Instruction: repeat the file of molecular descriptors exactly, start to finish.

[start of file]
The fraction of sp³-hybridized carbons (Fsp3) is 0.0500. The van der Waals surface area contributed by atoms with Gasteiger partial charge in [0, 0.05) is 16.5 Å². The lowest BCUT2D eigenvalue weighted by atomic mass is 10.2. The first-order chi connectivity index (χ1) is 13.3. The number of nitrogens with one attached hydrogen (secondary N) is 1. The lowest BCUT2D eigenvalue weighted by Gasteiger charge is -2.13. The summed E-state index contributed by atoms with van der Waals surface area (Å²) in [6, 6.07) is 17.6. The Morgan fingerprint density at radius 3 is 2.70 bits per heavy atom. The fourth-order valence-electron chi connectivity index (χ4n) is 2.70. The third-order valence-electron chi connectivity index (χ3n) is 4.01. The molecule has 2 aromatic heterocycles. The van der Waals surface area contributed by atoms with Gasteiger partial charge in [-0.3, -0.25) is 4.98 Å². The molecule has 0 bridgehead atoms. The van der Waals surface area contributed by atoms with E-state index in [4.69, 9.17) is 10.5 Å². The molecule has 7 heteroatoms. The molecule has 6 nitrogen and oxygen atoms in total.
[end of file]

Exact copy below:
The fraction of sp³-hybridized carbons (Fsp3) is 0.0500. The van der Waals surface area contributed by atoms with Gasteiger partial charge in [0, 0.05) is 16.5 Å². The lowest BCUT2D eigenvalue weighted by atomic mass is 10.2. The first-order chi connectivity index (χ1) is 13.3. The number of nitrogens with one attached hydrogen (secondary N) is 1. The lowest BCUT2D eigenvalue weighted by Gasteiger charge is -2.13. The summed E-state index contributed by atoms with van der Waals surface area (Å²) in [6, 6.07) is 17.6. The Morgan fingerprint density at radius 3 is 2.70 bits per heavy atom. The fourth-order valence-electron chi connectivity index (χ4n) is 2.70. The third-order valence-electron chi connectivity index (χ3n) is 4.01. The molecule has 2 aromatic heterocycles. The van der Waals surface area contributed by atoms with Gasteiger partial charge in [-0.3, -0.25) is 4.98 Å². The molecule has 0 bridgehead atoms. The van der Waals surface area contributed by atoms with E-state index in [4.69, 9.17) is 10.5 Å². The molecule has 7 heteroatoms. The molecule has 6 nitrogen and oxygen atoms in total.